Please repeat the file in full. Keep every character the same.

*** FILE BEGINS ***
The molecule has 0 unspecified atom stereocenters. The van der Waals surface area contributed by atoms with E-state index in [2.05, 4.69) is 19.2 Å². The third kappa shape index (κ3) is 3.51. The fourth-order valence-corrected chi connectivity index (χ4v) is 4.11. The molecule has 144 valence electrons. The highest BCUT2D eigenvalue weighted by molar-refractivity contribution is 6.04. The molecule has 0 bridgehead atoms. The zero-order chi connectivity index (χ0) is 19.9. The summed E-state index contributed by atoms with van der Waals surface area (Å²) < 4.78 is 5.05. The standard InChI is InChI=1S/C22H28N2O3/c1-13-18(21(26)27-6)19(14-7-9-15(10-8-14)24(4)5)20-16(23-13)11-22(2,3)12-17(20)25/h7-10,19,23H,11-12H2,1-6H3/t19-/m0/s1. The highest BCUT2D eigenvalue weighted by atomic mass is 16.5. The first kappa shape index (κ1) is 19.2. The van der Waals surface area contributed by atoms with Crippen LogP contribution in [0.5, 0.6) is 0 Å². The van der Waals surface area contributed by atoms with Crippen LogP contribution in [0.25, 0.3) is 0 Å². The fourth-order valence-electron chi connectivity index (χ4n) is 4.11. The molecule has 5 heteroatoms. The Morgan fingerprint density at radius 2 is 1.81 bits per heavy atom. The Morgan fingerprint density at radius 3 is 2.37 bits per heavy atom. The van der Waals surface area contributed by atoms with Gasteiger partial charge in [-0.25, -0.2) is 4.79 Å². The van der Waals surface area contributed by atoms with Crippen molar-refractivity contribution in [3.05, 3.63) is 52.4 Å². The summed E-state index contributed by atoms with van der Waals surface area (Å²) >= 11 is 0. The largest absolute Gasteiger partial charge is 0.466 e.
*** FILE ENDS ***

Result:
The molecule has 0 unspecified atom stereocenters. The van der Waals surface area contributed by atoms with E-state index in [2.05, 4.69) is 19.2 Å². The third kappa shape index (κ3) is 3.51. The fourth-order valence-corrected chi connectivity index (χ4v) is 4.11. The molecule has 144 valence electrons. The highest BCUT2D eigenvalue weighted by molar-refractivity contribution is 6.04. The molecule has 0 bridgehead atoms. The zero-order chi connectivity index (χ0) is 19.9. The summed E-state index contributed by atoms with van der Waals surface area (Å²) < 4.78 is 5.05. The standard InChI is InChI=1S/C22H28N2O3/c1-13-18(21(26)27-6)19(14-7-9-15(10-8-14)24(4)5)20-16(23-13)11-22(2,3)12-17(20)25/h7-10,19,23H,11-12H2,1-6H3/t19-/m0/s1. The highest BCUT2D eigenvalue weighted by atomic mass is 16.5. The first kappa shape index (κ1) is 19.2. The van der Waals surface area contributed by atoms with Crippen LogP contribution in [0.5, 0.6) is 0 Å². The van der Waals surface area contributed by atoms with Crippen LogP contribution in [0.25, 0.3) is 0 Å². The fourth-order valence-electron chi connectivity index (χ4n) is 4.11. The molecule has 5 heteroatoms. The Morgan fingerprint density at radius 2 is 1.81 bits per heavy atom. The Morgan fingerprint density at radius 3 is 2.37 bits per heavy atom. The van der Waals surface area contributed by atoms with Gasteiger partial charge in [-0.25, -0.2) is 4.79 Å². The van der Waals surface area contributed by atoms with Crippen molar-refractivity contribution in [3.05, 3.63) is 52.4 Å². The summed E-state index contributed by atoms with van der Waals surface area (Å²) >= 11 is 0. The largest absolute Gasteiger partial charge is 0.466 e.